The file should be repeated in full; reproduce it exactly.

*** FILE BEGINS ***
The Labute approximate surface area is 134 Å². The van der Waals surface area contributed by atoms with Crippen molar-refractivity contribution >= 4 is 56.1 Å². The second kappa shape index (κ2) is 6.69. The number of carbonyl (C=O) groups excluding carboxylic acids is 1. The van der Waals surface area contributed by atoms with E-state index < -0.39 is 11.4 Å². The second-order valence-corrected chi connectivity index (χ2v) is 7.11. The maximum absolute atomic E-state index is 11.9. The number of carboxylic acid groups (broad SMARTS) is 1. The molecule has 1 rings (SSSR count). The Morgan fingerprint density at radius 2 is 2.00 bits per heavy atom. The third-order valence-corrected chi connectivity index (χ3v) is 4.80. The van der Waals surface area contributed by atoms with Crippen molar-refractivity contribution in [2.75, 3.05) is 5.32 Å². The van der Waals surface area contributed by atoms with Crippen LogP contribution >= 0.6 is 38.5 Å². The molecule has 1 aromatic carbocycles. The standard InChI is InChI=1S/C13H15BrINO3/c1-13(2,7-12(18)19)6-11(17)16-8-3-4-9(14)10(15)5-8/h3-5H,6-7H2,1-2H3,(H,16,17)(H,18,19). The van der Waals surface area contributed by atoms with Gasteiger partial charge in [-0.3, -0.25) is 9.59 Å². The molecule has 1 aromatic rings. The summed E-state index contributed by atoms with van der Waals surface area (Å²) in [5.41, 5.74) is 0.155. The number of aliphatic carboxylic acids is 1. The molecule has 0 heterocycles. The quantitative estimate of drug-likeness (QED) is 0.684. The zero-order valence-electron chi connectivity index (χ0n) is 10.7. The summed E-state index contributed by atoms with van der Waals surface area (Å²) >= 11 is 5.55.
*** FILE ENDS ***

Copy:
The Labute approximate surface area is 134 Å². The van der Waals surface area contributed by atoms with Crippen molar-refractivity contribution >= 4 is 56.1 Å². The second kappa shape index (κ2) is 6.69. The number of carbonyl (C=O) groups excluding carboxylic acids is 1. The van der Waals surface area contributed by atoms with E-state index < -0.39 is 11.4 Å². The second-order valence-corrected chi connectivity index (χ2v) is 7.11. The maximum absolute atomic E-state index is 11.9. The number of carboxylic acid groups (broad SMARTS) is 1. The molecule has 1 rings (SSSR count). The Morgan fingerprint density at radius 2 is 2.00 bits per heavy atom. The third-order valence-corrected chi connectivity index (χ3v) is 4.80. The van der Waals surface area contributed by atoms with Crippen molar-refractivity contribution in [2.75, 3.05) is 5.32 Å². The van der Waals surface area contributed by atoms with Crippen LogP contribution >= 0.6 is 38.5 Å². The molecule has 1 aromatic carbocycles. The standard InChI is InChI=1S/C13H15BrINO3/c1-13(2,7-12(18)19)6-11(17)16-8-3-4-9(14)10(15)5-8/h3-5H,6-7H2,1-2H3,(H,16,17)(H,18,19). The van der Waals surface area contributed by atoms with Gasteiger partial charge in [-0.3, -0.25) is 9.59 Å². The molecule has 1 aromatic rings. The summed E-state index contributed by atoms with van der Waals surface area (Å²) in [5.41, 5.74) is 0.155. The number of aliphatic carboxylic acids is 1. The molecule has 0 heterocycles. The quantitative estimate of drug-likeness (QED) is 0.684. The zero-order valence-electron chi connectivity index (χ0n) is 10.7. The summed E-state index contributed by atoms with van der Waals surface area (Å²) >= 11 is 5.55.